I was preparing some items to take to Aston Court to give my talk, ‘Those Tempestuous Tudors.’ The talk is about the use of plants during the Tudor period, but it includes poisons and a few other gruesome gardening subjects. I thought a trap would also be a useful addition. With a limited amount of time available, I consulted my copy of Leonard Mascall ‘s
‘A Booke of Engines and traps to take Polcats, Buzardes, Rattes, Mice and all other kindes of Vermine and beasts whatsoever, most profitable for all Warriners, and such as delight in this kinde of sport and pastime’.
It was printed in 1590, a year after his death. Mascall did not invent these traps, he only describes what is already available, as many early writers did, whatever their subject.
My book is a photocopy of the original. The pictures can be vague and the descriptions no better. I decided to make the ‘Hare Pipe’. It looked quite easy to construct, the picture and instructions seemed very clear and it would not need any special equipment.
The victim puts its head or foot through the noose, the more it struggles, the more the teeth on the pipe drive into the flesh. Not very pleasant, but nor are most other traps.
Mascall says that the pipe is made of elder, presumably as the pith can easily be removed to make a pipe.He also says that you can make the pipe from metal if you want to catch dogs and foxes. I fetched a saw and cut several lengths of elder form a tree in my garden. I chose a piece that had plenty of pith in the middle and went back to my garden seat.
I found my sheath knife, which must be 40 years old or so, and began to slice off the bark. The knife may look rusty, but it is very sharp.
I flattened two sides of the stick and began to cut a point. Then, very carefully, I cut back into the stick to start forming the two teeth. This was fiddly, but safe enough as I kept my fingers well out of harm’s way. I used to be a butcher’s boy many years ago and I have a very healthy respect for sharp knives.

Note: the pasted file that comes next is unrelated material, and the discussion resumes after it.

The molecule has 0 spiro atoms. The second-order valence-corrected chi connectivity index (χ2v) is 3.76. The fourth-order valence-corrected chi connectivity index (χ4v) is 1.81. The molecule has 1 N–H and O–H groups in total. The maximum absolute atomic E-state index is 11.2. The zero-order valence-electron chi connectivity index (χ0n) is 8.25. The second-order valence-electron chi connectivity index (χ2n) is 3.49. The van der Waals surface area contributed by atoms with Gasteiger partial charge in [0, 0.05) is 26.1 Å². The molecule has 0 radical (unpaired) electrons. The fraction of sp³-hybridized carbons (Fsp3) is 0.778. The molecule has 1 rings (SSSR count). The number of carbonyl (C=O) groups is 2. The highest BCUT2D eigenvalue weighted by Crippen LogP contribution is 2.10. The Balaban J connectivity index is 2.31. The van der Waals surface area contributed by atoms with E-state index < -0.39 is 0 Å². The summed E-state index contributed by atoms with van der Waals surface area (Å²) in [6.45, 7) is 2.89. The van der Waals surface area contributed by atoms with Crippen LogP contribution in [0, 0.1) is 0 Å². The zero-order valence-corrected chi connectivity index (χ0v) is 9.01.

Once the teeth were cut I cut off the send. Holding the knife edge against the wood at the length that I wanted I rolled the wood several times to give a good ring before whittling off the surplus wood.
I found some wire and a long nail that I used to push the pith out of the stem. Mascall’s drawing shows the string knotted on the outside of the pipe, so I drilled a hole with the point of my knife and cleaned the edges of the hole.
The next part was fiddly. I pushed the noose string through the hole and tied several knots to form a big lump of string. I fed the other end of the string back down the pipe, using the wire to push it through. I tied a peg onto the end and the trap was finished. One thing that I should say is that the ‘Hare Pipe’ will never be used; it is only for show at my displays and talks.
P. S. Mascall also mentions using hellebores to poison mice. Hellebore roots or seeds can be mixed with barley meal and some honey and made into small cakes. Herbals from the ancient Greeks and Victorian gardening books both suggest a mouse poison made from hellebores.